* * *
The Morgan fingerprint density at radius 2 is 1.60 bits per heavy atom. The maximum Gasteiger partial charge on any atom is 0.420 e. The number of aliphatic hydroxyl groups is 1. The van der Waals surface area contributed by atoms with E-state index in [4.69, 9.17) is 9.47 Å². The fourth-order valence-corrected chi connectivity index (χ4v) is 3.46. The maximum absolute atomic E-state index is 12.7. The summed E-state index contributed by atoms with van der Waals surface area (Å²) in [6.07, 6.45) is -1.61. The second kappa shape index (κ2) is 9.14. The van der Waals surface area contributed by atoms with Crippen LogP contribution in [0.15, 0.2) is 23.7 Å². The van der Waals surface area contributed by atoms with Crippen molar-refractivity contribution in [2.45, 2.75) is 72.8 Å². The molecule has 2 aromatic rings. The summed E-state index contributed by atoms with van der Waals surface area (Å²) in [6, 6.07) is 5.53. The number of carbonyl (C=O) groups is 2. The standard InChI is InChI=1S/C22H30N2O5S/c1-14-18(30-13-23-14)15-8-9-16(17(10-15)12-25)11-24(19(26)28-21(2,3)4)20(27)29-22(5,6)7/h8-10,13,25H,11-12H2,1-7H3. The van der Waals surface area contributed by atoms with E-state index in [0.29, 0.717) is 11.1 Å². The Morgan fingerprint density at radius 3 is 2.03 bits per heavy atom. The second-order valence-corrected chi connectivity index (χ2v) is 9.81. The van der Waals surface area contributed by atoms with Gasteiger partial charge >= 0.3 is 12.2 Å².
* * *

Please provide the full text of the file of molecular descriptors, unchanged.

The Morgan fingerprint density at radius 2 is 1.60 bits per heavy atom. The maximum Gasteiger partial charge on any atom is 0.420 e. The number of aliphatic hydroxyl groups is 1. The van der Waals surface area contributed by atoms with E-state index in [4.69, 9.17) is 9.47 Å². The fourth-order valence-corrected chi connectivity index (χ4v) is 3.46. The maximum absolute atomic E-state index is 12.7. The summed E-state index contributed by atoms with van der Waals surface area (Å²) in [6.07, 6.45) is -1.61. The second kappa shape index (κ2) is 9.14. The van der Waals surface area contributed by atoms with Crippen LogP contribution in [0.15, 0.2) is 23.7 Å². The van der Waals surface area contributed by atoms with Crippen molar-refractivity contribution in [2.45, 2.75) is 72.8 Å². The molecule has 2 aromatic rings. The summed E-state index contributed by atoms with van der Waals surface area (Å²) in [6, 6.07) is 5.53. The number of carbonyl (C=O) groups is 2. The standard InChI is InChI=1S/C22H30N2O5S/c1-14-18(30-13-23-14)15-8-9-16(17(10-15)12-25)11-24(19(26)28-21(2,3)4)20(27)29-22(5,6)7/h8-10,13,25H,11-12H2,1-7H3. The van der Waals surface area contributed by atoms with E-state index in [0.29, 0.717) is 11.1 Å². The Morgan fingerprint density at radius 3 is 2.03 bits per heavy atom. The second-order valence-corrected chi connectivity index (χ2v) is 9.81. The van der Waals surface area contributed by atoms with Gasteiger partial charge >= 0.3 is 12.2 Å².